Called “tapotement” by many therapists, percussion massage therapy is a mini-modality (technique) in that it has its own, unique therapeutic properties and method, but it isn’t performed for very long like a massage modality (e.g. Lomi Lomi Massage).
Percussion massage therapy features no drums or outside instruments. Instead, therapists use their hands like timpani mallets, rapidly – but gently – hitting a massage recipient with a portion of their hands.
We’ve embedded a YouTube video from Health-Choices Holistic Massage School on this Blog posting that demonstrates well what tapotement looks like.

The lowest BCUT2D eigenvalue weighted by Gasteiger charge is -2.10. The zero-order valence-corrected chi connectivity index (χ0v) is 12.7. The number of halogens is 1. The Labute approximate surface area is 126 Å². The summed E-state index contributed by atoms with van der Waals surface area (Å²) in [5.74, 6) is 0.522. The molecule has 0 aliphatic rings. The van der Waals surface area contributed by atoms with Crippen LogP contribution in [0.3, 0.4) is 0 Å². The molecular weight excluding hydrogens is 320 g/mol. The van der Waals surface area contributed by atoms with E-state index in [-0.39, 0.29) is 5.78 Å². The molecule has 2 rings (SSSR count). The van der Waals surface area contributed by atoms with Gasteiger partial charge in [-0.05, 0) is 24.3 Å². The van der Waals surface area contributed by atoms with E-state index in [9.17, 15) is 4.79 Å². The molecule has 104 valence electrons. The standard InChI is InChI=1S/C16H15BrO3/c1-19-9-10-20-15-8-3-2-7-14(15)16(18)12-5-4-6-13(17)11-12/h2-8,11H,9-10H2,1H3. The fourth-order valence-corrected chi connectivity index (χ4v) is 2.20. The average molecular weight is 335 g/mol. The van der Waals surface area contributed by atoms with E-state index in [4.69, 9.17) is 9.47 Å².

The video feature three types of percussion massage therapy: cupping (hitting with cupped palms), hacking (hitting with the sides of the hand, with the fingers making contact), and beating or pummeling (hitting with loose fists). Another method of the technique not included in the video is pinching where the therapist rapidly contacts the recipient’s skin with the tips of his or her fingers, pulling them back up and off the skin in a pinching motion.
Because of the steady, percussive-like feel of its massage stroke, percussion massage therapy is aptly named, and is often used in Swedish massage therapy to bring sessions to an end. But tapotement can also have therapeutic properties, with its stimulating stroke helping to release lymphatic build-up.